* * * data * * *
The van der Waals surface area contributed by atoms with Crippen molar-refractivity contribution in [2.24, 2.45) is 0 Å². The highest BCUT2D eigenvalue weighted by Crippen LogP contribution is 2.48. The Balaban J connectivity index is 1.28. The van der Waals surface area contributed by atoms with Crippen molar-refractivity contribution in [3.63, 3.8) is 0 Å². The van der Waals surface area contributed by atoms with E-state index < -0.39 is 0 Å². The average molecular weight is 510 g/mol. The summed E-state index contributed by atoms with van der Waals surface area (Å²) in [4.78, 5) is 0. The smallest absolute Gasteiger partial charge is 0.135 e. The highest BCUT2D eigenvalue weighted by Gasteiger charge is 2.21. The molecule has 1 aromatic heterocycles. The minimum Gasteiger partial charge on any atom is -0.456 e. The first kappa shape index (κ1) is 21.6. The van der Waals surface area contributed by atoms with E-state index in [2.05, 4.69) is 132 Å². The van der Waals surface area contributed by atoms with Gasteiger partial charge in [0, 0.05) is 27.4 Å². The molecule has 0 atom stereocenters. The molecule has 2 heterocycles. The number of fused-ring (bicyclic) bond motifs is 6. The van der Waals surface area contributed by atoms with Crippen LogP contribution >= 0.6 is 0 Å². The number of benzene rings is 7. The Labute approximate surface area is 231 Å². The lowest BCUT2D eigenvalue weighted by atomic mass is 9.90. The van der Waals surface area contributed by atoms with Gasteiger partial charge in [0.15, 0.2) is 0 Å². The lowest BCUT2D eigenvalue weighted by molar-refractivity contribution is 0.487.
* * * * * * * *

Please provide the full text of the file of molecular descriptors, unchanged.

The van der Waals surface area contributed by atoms with Crippen molar-refractivity contribution in [2.24, 2.45) is 0 Å². The highest BCUT2D eigenvalue weighted by Crippen LogP contribution is 2.48. The Balaban J connectivity index is 1.28. The van der Waals surface area contributed by atoms with Crippen molar-refractivity contribution in [3.63, 3.8) is 0 Å². The van der Waals surface area contributed by atoms with E-state index < -0.39 is 0 Å². The average molecular weight is 510 g/mol. The summed E-state index contributed by atoms with van der Waals surface area (Å²) in [4.78, 5) is 0. The smallest absolute Gasteiger partial charge is 0.135 e. The highest BCUT2D eigenvalue weighted by Gasteiger charge is 2.21. The molecule has 1 aromatic heterocycles. The minimum Gasteiger partial charge on any atom is -0.456 e. The first kappa shape index (κ1) is 21.6. The van der Waals surface area contributed by atoms with E-state index in [2.05, 4.69) is 132 Å². The van der Waals surface area contributed by atoms with Gasteiger partial charge in [0, 0.05) is 27.4 Å². The molecule has 0 atom stereocenters. The molecule has 2 heterocycles. The number of fused-ring (bicyclic) bond motifs is 6. The van der Waals surface area contributed by atoms with Crippen LogP contribution >= 0.6 is 0 Å². The number of benzene rings is 7. The Labute approximate surface area is 231 Å². The lowest BCUT2D eigenvalue weighted by atomic mass is 9.90. The van der Waals surface area contributed by atoms with Gasteiger partial charge in [0.15, 0.2) is 0 Å². The lowest BCUT2D eigenvalue weighted by molar-refractivity contribution is 0.487.